PFA in AL: Defending Against a Restraining Order
Allegations of domestic violence can derail your life. Whether in the midst of a divorce or otherwise involved in a domestic dispute, an allegation of domestic abuse can lead to the court putting restrictions on your behavior, who you can interact with, and even where you live. If you are hit with a restraining order based on false domestic violence allegations, you have the right to fight back, defending your rights and your freedom. Continue reading to learn about restraining orders and how to mount a proper defense. If you are the target of a restraining order in Guntersville, Huntsville, or the surrounding areas, call a zealous Alabama family law attorney.
What Can a Restraining Order Do?
An order of protection, also called a “protective order” or a “restraining order,” is a court order issued pursuant to the Protection from Abuse Act (PFA). Restraining orders are meant to protect people from actual or threatened harassment or physical violence. Alabama judges have the authority to issue protective orders that can do any of the following:
- Restrict the ability of the alleged abuser to go to the petitioner’s home, school, or place of work
- Prevent the alleged abuser from contacting the petitioner or their family members
- Prevent the alleged abuser from being near children, school, or daycare centers
- Force the alleged abuser to move out of their own home that they share with the petitioner
- Remove children from the custody of the alleged abuser and limit or eliminate visitation rights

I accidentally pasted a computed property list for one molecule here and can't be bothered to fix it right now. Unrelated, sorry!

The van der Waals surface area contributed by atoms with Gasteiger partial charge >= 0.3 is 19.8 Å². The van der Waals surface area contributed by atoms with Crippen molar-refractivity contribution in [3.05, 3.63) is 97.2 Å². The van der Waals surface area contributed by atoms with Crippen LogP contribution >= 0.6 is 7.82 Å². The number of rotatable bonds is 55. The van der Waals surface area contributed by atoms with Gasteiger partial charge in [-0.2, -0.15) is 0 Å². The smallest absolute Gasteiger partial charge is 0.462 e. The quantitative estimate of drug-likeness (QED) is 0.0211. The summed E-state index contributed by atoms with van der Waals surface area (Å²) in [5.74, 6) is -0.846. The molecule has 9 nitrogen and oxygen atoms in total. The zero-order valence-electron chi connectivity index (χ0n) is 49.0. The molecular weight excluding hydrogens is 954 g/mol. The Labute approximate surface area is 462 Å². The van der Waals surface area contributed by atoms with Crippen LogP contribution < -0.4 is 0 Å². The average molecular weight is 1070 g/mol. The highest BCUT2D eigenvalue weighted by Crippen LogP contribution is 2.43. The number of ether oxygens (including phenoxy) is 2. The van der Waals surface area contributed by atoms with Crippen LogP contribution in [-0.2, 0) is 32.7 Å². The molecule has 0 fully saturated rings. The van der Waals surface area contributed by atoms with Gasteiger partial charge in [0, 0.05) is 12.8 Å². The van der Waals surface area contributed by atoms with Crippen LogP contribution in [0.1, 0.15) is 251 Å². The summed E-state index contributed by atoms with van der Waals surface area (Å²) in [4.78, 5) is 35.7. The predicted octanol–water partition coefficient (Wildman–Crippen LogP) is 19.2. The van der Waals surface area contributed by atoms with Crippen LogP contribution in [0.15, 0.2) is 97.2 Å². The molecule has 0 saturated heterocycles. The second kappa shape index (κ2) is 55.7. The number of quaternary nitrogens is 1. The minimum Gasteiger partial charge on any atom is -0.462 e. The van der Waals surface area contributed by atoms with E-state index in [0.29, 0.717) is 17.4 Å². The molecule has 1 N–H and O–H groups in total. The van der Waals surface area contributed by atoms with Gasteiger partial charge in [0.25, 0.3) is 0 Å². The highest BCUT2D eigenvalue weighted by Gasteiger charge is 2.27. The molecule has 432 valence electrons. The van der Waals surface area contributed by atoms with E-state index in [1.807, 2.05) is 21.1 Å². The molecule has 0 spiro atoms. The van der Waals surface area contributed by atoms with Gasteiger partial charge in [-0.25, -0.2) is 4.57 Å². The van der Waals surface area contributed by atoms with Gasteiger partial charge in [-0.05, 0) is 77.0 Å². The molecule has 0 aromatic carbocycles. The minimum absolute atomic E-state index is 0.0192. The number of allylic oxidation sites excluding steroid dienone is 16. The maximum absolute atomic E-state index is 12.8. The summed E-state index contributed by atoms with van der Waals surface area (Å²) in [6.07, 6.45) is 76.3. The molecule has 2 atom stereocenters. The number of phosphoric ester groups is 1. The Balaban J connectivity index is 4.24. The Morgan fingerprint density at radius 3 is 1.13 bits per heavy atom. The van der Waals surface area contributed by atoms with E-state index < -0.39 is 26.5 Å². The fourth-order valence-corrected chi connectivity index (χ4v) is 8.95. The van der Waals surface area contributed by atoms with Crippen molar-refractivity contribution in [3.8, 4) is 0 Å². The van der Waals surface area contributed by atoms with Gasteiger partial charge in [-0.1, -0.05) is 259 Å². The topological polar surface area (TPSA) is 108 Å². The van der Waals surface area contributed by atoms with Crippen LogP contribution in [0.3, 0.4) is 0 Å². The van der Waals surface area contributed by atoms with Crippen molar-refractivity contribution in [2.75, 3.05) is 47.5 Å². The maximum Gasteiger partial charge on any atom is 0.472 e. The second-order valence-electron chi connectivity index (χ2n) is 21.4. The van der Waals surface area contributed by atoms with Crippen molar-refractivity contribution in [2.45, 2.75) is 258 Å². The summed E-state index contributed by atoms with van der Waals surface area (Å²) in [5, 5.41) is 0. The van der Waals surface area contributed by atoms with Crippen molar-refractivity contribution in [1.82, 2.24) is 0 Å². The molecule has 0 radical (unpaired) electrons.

Restraining orders not only disrupt your life; they can also be damaging to your personal and professional reputation. A restraining order becomes part of the public record, meaning that anyone who runs a public record search online in the State of Alabama can find out about the case and the order. Moreover, if a protective order is issued against you, it could be used as evidence in a current or subsequent custody dispute to limit or revoke your parental rights.
How Can I Defend Against a Restraining Order?
A petitioner seeking a restraining order must prove the need for the order in court. The petitioner can request a temporary restraining order at the time they initially make their petition, but whether a more long-term order will be put in place is a matter for the judge to decide. The petitioner must serve the alleged abuser with a copy of the petition for protection as well as the temporary order. The court will then set a hearing date, usually for a date within two weeks; the temporary protection order is only good for 14 days.
At the hearing the court will hear evidence, witness testimony, and arguments and render a decision regarding whether the protection order should be issued. The respective parties can take the stand and testify as to facts relevant to the requested protective order. If you are accused of domestic violence perpetrated against your partner or your child, you have the right to take the stand and present your side of the story. Your attorney can present evidence and witnesses to support the falsehood of the allegations and provide legal arguments to justify why a restraining order is not necessary.
If you are accused of domestic violence or otherwise face the prospect of a PFA restraining order, it’s imperative that you get a seasoned Alabama family law attorney on your side as soon as possible to represent you.